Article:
Many of the well-known luxury watch brands are named after individuals.
There’s Patek Philippe – Antoni Patek and later Adrien Philippe, Audemars Piguet – Jules Louis Audemars and Edward Auguste Piguet, Breguet – Abraham-Louis Breguet, Cartier – Louis-François Cartier, Panerai – Giovanni Panerai, and a slew of other high-end watchmakers.
In modern watchmaking, however, giving credit to a specific person (or persons) for a particular watch design is not common practice. Official marketing materials, on the other hand, tend to use generic and anonymous terms like “master watchmakers,” “master jewelers,” “expert artisans,” and “skilled craftsmen,” though there are a few notable watch designers whose names are known due to their significant creations.
Gerald Genta, the most famous of all modern watch designers, died in 2011, but his designs continue to dominate the high-end watch market today. Genta not only designed the Royal Oak for Audemars Piguet in 1972, but he also designed the Patek Philippe Nautilus in 1976. The Royal Oak and the Nautilus were pivotal in the creation and evolution of the high-end sports watch category, with their integrated bracelets, stainless steel construction, and boldly shaped cases.
Genta was also responsible for the redesign of the IWC Ingenieur SL watch in the 1970s, the formation of the Bulgari BVLGARI-BVLGARI watch collection in the 1970s, and the development of the modern Pasha de Cartier watch in the 1980s, in addition to the Nautilus and the Royal Oak. Genta even designed the Octo case silhouette that Bulgari now uses heavily in their modern watches in the 1960s.
While the Vacheron Constantin 222 from 1977 resembles Genta’s Royal Oak and Nautilus in style, it was actually designed by Jorg Hysek. The 222 is a significant watch in Vacheron Constantin’s history because it laid the foundation for the Overseas collection of high-end sports watches that exists today.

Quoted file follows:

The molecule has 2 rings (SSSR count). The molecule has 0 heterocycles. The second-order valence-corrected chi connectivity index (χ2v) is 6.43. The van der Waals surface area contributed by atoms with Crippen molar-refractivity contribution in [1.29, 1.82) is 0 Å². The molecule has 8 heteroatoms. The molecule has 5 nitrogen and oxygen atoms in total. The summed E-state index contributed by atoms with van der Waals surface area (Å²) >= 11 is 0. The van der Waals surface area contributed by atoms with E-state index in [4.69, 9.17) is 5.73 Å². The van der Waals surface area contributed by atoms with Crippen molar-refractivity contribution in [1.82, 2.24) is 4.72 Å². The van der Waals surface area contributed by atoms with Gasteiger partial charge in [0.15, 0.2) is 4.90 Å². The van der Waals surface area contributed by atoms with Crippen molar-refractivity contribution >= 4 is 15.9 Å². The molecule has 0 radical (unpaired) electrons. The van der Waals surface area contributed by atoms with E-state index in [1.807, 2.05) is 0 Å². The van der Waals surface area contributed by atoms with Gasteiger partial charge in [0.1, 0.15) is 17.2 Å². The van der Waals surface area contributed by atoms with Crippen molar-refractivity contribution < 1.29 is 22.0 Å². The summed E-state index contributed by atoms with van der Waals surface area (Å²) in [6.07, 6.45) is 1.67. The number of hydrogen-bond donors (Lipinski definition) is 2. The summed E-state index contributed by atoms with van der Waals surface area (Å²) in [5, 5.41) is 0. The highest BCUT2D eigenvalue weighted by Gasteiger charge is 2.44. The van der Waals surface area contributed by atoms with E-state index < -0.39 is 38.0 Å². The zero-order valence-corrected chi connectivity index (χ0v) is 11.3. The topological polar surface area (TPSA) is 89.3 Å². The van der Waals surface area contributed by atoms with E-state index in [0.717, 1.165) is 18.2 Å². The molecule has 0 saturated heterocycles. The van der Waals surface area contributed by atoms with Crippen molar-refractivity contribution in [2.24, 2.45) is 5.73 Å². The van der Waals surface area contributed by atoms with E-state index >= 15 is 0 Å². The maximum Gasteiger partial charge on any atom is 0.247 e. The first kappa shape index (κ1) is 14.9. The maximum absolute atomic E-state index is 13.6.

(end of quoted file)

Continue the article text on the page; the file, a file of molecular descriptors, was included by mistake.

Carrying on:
Hysek also designed the Breguet Marine watch, which is one of the brand’s sportier offerings and is inspired by Breguet’s history with the French Navy. TAG Heuer hired Hysek in the 1990s to create a completely new watch collection for the modern consumer, and the result was the highly successful and futuristic Kirium sports watch line.
In the late 1980s, Emmanuel Gueit, a young freelance watch designer, embarked on a major project: the Audemars Piguet Royal Oak Offshore. The Offshore, which debuted in 1993 as a special 20th-anniversary edition of the original Royal Oak, marked the start of what would eventually become a standalone collection for Audemars Piguet.
Gueit also collaborated with Rolex on the new Cellini collection, which debuted in 2014.Gueit is currently working to revive Ikepod, a fan-favorite 1990s brand created by renowned industrial designer Marc Newson.
Eric Giroud, one of our favorite watch designers, has won numerous awards throughout his career, including Best Watch Design at the 2009 Geneva Watchmaking Grand Prix for the Harry Winston Opus 9.
However, Giroud is best known for his incredible work with MB&F, an independent watch company. Giroud and Max Büsser have created some of the most exciting modern-day horological creations at MB&F, fusing science fiction with traditional watchmaking techniques. Legacy Machine Perpetual, HM6 Space Pirate, and Thunderbolt N°4 are a few notable examples.
Although watch designers’ names are frequently overshadowed by the brands for which they work, some, such as the four mentioned above, stand out for their influential designs that continue to shape luxury watches today.